Some herbs were wild around the ranch.
It became such a wonderful teaching tool in our sessions. As they would help water, or weed we would talk about the herbs and how they help us in our illnesses. In the sessions at times, they would bring a horse to the pasture and see for themselves what the horse was needing that day. How they would walk by some and devour others.
One day we had a group of guys from our local
Teen Challenge for a session. We had the guys in the round pen with the horses holding one or two jars of herbs. Each jar was labeled with the name of the herb and its properties.
If the horse came to them, they would share what the herb is and what it was good for. At the same time, everyone was learning and observing if the horse would choose or would walk away and choose another.
It was fascinating for all of us!
Do you know what is really awesome about doing this project?
1) We were able to let families that came for sessions who were in need, pick herbs or veggies to bring home.
2) We could make many tinctures and salves using the herbs to help all year round, especially right now in the days of below zero temps and confinement to the indoors where germs grow.
3) Our vet bills were down
4) Our health is better as well as no trips to the doctor. The herbs in teas have helped along with the essential oils.
5) We have gained a TON of knowledge and look forward to continuing our learning.
6) Our bunnies and horses enjoy the herbs all year round. How nice they can have fresh parsley, carrots, plus all those other herbs throughout the winter months.
7) We are able to enjoy veggies as well by a wonderful harvest and canning.
8) We have been able to share the teas and our love for this project to others hoping they too will start growing more herbs and begin to change their health habits to more natural living.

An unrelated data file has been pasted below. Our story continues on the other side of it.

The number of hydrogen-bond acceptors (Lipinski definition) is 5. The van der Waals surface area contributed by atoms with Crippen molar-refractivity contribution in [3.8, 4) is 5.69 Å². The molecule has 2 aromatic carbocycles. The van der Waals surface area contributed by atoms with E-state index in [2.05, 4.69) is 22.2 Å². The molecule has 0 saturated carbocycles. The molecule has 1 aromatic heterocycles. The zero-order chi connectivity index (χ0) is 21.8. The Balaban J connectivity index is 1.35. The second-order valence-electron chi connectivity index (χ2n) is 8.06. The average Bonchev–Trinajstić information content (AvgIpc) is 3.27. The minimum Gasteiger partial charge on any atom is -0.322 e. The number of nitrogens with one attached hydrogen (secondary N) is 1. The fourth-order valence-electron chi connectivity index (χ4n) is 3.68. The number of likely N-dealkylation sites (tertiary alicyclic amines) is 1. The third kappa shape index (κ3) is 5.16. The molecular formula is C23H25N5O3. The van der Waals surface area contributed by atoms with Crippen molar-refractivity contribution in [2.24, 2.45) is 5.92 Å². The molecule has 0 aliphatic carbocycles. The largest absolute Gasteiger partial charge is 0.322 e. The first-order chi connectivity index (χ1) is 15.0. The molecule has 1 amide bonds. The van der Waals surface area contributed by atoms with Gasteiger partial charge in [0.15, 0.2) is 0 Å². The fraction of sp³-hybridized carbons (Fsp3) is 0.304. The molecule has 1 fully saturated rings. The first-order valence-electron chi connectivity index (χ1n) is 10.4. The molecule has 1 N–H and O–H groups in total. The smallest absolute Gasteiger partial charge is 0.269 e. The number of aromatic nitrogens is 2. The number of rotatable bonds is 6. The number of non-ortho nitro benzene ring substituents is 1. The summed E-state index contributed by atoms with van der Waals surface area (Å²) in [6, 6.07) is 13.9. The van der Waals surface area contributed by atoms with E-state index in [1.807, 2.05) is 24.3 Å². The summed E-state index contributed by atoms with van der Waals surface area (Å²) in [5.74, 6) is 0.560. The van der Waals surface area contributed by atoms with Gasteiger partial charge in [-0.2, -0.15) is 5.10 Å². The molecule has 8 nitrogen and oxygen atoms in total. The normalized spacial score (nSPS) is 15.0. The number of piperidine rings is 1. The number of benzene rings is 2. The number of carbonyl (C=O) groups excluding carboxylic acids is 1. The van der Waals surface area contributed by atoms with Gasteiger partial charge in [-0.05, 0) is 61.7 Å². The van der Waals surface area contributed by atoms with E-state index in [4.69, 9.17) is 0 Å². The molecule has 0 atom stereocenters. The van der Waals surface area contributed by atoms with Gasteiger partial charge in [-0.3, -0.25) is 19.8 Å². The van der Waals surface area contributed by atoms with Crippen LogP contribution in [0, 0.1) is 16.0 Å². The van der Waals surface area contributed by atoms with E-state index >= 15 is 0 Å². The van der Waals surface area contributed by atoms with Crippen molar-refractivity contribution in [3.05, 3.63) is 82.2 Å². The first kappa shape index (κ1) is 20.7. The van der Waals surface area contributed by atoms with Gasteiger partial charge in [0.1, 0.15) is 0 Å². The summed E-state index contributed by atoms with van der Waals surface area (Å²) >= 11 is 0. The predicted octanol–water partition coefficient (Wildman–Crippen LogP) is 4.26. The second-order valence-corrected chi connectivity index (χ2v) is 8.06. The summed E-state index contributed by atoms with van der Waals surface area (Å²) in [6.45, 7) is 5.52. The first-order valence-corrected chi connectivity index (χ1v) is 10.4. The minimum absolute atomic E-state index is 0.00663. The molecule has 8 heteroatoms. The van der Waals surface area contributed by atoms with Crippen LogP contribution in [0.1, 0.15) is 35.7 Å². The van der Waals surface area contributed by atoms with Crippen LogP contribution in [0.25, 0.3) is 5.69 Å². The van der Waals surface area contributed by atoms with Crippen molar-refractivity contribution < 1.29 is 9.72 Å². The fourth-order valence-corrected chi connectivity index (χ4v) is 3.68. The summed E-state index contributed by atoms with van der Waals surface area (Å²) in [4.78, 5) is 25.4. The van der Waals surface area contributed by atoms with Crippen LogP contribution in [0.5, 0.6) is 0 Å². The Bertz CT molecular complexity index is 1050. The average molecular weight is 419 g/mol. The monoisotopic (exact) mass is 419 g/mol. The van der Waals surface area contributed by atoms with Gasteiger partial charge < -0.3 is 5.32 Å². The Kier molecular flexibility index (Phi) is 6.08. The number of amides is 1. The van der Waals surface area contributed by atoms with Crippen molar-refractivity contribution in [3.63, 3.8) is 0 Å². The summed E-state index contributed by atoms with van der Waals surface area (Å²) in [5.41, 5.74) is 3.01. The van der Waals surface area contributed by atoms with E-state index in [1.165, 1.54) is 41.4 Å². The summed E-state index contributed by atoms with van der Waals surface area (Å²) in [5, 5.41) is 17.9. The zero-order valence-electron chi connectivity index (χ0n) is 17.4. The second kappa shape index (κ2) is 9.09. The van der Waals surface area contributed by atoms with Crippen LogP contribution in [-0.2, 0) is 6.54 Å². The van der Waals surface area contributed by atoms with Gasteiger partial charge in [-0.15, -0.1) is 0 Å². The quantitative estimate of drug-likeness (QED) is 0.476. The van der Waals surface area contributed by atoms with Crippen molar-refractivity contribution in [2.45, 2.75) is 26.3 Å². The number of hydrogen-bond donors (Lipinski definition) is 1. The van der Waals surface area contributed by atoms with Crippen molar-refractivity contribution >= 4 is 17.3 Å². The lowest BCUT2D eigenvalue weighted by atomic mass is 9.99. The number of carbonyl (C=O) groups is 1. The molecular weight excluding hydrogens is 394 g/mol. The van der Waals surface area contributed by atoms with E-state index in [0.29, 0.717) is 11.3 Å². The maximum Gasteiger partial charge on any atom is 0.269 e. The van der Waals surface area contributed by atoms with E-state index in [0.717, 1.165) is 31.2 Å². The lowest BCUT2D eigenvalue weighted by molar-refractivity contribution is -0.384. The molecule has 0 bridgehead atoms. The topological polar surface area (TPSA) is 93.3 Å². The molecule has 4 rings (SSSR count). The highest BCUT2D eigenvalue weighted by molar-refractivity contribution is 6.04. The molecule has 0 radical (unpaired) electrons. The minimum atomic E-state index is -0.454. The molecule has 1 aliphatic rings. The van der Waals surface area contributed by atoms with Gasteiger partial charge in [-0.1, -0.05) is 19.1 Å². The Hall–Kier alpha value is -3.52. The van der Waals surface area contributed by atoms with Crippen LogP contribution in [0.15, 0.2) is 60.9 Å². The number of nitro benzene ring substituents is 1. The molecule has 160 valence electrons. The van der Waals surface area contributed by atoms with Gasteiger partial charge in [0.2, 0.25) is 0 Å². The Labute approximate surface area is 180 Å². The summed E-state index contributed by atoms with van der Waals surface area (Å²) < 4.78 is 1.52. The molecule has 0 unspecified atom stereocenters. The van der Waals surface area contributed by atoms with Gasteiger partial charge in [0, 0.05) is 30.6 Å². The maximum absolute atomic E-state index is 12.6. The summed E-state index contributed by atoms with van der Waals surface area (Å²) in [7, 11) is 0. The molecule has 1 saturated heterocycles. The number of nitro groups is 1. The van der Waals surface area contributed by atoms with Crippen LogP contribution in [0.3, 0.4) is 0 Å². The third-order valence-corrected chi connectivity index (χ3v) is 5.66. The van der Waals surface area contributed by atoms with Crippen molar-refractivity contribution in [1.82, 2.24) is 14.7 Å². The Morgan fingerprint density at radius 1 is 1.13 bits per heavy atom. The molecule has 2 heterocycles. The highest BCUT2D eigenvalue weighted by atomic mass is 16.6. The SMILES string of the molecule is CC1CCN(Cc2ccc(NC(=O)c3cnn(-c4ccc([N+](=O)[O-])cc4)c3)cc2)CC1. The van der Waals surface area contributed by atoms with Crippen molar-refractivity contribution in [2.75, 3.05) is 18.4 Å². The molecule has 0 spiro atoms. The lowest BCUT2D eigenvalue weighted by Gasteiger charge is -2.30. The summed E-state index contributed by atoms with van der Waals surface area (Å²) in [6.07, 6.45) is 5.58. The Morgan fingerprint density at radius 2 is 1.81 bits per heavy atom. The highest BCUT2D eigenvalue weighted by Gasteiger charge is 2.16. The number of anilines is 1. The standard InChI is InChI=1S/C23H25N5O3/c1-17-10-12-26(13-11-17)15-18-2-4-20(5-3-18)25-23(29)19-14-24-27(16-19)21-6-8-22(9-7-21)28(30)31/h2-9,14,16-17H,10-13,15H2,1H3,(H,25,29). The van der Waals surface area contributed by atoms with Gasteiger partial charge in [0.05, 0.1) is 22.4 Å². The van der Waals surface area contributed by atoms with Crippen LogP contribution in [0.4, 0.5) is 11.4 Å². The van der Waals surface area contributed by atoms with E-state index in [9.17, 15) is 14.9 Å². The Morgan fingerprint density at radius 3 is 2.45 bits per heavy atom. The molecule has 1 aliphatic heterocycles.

Most of all, we are thankful to St Joseph’s Foundationfor allowing us to try something new and giving us a chance to make a difference in our ranch as well as the community.
Amazing! I hope you will try it this Spring. Start now! Plant those seeds in your home and get them strong!
I did create on scratch paper a garden plan. Knowing where to plant certain seeds. This helps you get an idea what will grow well where.
Here is my favorite source for seeds: LOVE LOVE the flower collection. I say…begin planning NOW!
God’s blessings in living a simpler life.
Love deeper, talk sweeter,
***These statements have not been evaluated by the Food and Drug Administration. The herbs are not intended to diagnose, treat, cure or prevent any disease.
Whether you have large yard space, a small four-foot by four-foot plot, or a windowsill, you can grow a healing garden for your animal(s). Some animal experts have asserted that pets intuitively eat plants according to their specific medicinal value. Many of these plants are simple and inexpensive to grow yourself.
For an outdoor garden, the burdock herb is an ideal plant. Known for its ability to treat allergies and digestive and kidney issues, the burdock is a traditional medicinal plant used worldwide. A rich soil works best, but be careful to not let this plant grow too large, for it will take over your entire garden when given the opportunity.
Milk thistle, good for liver disorders, is low on demands. It can be grown in wet or dry soil, and in a sunny or partly sunny location. However, remove the flowering heads to prevent it from becoming too weedy.
Peppermint is another easy-to-grow herb. Go to the store, buy the plant, and place it in rich, moist soil — that’s it. Your pet will find the leaves of the peppermint herb, which does well in both sun and shade, useful for indigestion and nausea. Just don’t forget to cut the springs back regularly to encourage healthy growth.
The Astragalus herb is useful for lowering blood pressure, decreasing blood sugar, improving digestion, and promoting healing. The Astragalus seeds need to be scratched before planting in sandy soil.